The US has issued new rules easing restrictions on US entities doing business in Cuba. The move, which includes allowing some US business to have a "physical presence," aims to chip away at a congressional trade embargo.
The Obama administration on Friday unveiled additional rules easing restrictions on US companies doing business with Cuba in the latest step in the normalization of relations between Washington and Havana. The new rules, issued by the Treasury and Commerce Departments, add to restrictions lifted in January as part of the Obama administration's efforts to normalize relations with the island.
"These regulatory changes build on the revisions implemented earlier this year and will further ease sanctions related to travel, telecommunications and internet-based services, business operations in Cuba, and remittances. A stronger, more open US-Cuba relationship has the potential to create economic opportunities for both Americans and Cubans alike," US Treasury Secretary Jack Lew said in a statement.
The regulations allow US businesses to maintain a "physical presence" on the island, including the establishment of offices and warehouses. They also permit US telecommunications and Internet-based services to operate on the island, including through joint ventures with Cuban entities.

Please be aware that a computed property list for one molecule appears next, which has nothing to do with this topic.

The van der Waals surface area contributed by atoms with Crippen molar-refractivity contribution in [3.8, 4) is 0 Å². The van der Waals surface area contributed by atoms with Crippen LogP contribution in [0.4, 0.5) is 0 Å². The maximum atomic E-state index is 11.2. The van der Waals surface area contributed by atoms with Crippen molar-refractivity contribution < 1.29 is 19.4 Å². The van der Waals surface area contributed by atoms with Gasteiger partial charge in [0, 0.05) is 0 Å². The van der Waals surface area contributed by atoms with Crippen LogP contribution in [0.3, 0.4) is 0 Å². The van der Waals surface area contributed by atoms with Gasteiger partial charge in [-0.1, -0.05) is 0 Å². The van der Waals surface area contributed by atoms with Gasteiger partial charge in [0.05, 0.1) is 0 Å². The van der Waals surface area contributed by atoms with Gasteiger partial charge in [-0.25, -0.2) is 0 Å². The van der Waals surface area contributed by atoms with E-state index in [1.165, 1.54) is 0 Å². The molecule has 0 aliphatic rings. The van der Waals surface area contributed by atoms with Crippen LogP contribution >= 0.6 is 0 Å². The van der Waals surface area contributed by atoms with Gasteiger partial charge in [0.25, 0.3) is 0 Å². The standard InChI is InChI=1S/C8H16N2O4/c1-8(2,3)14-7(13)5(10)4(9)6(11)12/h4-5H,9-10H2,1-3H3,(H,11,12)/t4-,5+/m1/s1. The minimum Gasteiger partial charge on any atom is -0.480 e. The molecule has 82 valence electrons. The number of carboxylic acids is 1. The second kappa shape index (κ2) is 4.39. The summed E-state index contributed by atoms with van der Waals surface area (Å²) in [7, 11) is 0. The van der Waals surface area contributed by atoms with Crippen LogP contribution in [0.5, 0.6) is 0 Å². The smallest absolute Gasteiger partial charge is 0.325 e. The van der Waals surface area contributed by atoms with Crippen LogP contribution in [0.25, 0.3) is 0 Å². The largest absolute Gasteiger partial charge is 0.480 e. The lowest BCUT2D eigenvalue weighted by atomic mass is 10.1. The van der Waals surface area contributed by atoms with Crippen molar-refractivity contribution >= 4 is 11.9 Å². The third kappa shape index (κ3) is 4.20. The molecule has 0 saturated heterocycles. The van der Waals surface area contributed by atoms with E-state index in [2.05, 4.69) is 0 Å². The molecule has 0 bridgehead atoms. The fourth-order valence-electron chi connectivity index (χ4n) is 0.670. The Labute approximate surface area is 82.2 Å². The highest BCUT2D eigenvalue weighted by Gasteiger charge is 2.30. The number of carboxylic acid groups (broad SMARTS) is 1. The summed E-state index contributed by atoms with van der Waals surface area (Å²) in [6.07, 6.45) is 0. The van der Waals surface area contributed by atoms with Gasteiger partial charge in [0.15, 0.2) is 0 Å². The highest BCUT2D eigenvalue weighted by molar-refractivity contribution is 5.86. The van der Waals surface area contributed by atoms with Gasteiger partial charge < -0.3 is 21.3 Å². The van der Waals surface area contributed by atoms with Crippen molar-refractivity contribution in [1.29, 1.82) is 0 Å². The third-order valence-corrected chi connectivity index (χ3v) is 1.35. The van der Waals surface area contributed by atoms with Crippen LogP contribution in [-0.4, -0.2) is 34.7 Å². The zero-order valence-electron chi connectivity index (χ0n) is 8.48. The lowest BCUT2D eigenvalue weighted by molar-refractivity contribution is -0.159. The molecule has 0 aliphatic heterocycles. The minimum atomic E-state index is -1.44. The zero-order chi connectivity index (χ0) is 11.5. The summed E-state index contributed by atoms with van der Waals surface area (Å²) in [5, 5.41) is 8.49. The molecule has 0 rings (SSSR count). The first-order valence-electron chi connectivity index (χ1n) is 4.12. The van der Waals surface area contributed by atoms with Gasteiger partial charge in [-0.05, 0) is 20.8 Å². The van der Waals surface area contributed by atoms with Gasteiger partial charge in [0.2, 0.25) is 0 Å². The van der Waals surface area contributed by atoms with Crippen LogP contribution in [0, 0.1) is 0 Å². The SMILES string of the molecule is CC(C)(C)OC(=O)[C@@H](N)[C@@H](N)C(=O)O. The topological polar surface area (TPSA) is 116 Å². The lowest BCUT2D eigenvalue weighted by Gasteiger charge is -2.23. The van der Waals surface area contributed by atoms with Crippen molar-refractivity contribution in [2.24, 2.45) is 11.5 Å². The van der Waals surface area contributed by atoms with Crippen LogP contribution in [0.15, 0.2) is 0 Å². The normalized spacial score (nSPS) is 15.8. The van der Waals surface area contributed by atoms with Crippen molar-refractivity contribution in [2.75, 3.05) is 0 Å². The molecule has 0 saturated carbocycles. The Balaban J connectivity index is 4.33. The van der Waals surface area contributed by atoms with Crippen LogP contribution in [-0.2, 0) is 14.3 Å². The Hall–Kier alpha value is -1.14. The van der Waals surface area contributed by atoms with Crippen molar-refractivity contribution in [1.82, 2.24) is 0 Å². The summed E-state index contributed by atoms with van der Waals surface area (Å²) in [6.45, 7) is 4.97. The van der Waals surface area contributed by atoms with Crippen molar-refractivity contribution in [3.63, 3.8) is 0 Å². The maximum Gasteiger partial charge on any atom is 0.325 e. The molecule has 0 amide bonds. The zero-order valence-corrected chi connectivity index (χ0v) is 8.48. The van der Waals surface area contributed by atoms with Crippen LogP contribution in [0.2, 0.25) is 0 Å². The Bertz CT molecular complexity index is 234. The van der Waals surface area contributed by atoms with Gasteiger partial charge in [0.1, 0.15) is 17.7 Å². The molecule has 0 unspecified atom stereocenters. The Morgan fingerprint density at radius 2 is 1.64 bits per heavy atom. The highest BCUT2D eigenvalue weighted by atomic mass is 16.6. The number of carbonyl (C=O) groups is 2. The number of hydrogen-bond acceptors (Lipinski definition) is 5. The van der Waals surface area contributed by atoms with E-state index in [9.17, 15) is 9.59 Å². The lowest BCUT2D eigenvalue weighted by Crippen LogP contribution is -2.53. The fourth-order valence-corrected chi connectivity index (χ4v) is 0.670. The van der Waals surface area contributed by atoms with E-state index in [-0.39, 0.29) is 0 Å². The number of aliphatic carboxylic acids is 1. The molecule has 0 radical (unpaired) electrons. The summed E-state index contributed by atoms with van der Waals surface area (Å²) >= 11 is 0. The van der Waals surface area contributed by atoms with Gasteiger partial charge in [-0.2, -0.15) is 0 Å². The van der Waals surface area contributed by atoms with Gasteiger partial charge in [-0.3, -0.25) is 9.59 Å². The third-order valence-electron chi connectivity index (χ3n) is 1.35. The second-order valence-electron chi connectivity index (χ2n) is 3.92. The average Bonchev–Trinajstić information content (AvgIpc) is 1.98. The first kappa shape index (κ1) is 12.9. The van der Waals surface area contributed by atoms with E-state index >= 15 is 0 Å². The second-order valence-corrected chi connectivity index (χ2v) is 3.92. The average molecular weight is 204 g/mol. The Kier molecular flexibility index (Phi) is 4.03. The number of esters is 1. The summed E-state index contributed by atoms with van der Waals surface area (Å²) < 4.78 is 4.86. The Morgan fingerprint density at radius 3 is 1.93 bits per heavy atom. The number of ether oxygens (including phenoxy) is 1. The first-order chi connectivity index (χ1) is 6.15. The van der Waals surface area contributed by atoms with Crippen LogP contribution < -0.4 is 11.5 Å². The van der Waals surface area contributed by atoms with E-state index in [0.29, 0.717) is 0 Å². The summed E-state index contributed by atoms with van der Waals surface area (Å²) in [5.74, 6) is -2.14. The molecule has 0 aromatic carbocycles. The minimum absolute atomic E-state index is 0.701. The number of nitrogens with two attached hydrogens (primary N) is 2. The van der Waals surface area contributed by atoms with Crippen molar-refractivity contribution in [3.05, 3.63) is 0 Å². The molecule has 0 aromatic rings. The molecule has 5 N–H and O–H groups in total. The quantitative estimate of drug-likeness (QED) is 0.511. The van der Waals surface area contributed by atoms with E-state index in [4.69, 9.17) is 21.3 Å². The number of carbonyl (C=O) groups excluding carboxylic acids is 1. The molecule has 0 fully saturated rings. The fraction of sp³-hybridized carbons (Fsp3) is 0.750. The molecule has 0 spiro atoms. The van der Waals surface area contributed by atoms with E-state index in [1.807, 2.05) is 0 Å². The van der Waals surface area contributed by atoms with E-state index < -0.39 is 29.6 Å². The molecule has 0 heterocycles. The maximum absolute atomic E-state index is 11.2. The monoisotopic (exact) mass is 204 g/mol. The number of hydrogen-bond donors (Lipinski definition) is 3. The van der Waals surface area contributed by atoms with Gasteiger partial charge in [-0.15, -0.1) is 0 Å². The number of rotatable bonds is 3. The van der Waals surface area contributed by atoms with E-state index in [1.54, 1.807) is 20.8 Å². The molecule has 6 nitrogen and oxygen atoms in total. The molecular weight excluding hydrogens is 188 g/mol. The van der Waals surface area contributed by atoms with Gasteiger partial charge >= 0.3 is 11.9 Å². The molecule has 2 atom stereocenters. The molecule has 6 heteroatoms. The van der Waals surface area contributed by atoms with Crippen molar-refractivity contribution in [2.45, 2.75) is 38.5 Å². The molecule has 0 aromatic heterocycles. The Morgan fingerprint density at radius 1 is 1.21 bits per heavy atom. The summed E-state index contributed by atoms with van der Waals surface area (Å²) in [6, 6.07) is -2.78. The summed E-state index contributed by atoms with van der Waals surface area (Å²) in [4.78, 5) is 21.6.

The rules also lift some banking restrictions and eliminate the cap on remittances to the island, previously set at $2,000 (1,756 euros) per quarter. Some travel restrictions were also lifted, though the ban on US citizens traveling to the island for tourism remains in effect. Some restrictions on education, civil aviation safety, and humanitarian aid were also lifted.
The move comes as Washington and Havana seek to further normalize relations after reopening embassies in each others' countries this year. The establishment of diplomatic relations finished the first stage of what US and Cuban officials have described as a multi-stage process to overcome decades of animosity.
The US maintains a more than 50-year-old congressionally mandated trade embargo on Cuba. The Obama administration has urged the Republican-controlled Congress to lift the embargo, but failing action by lawmakers the president has used executive powers to lift portions of the embargo.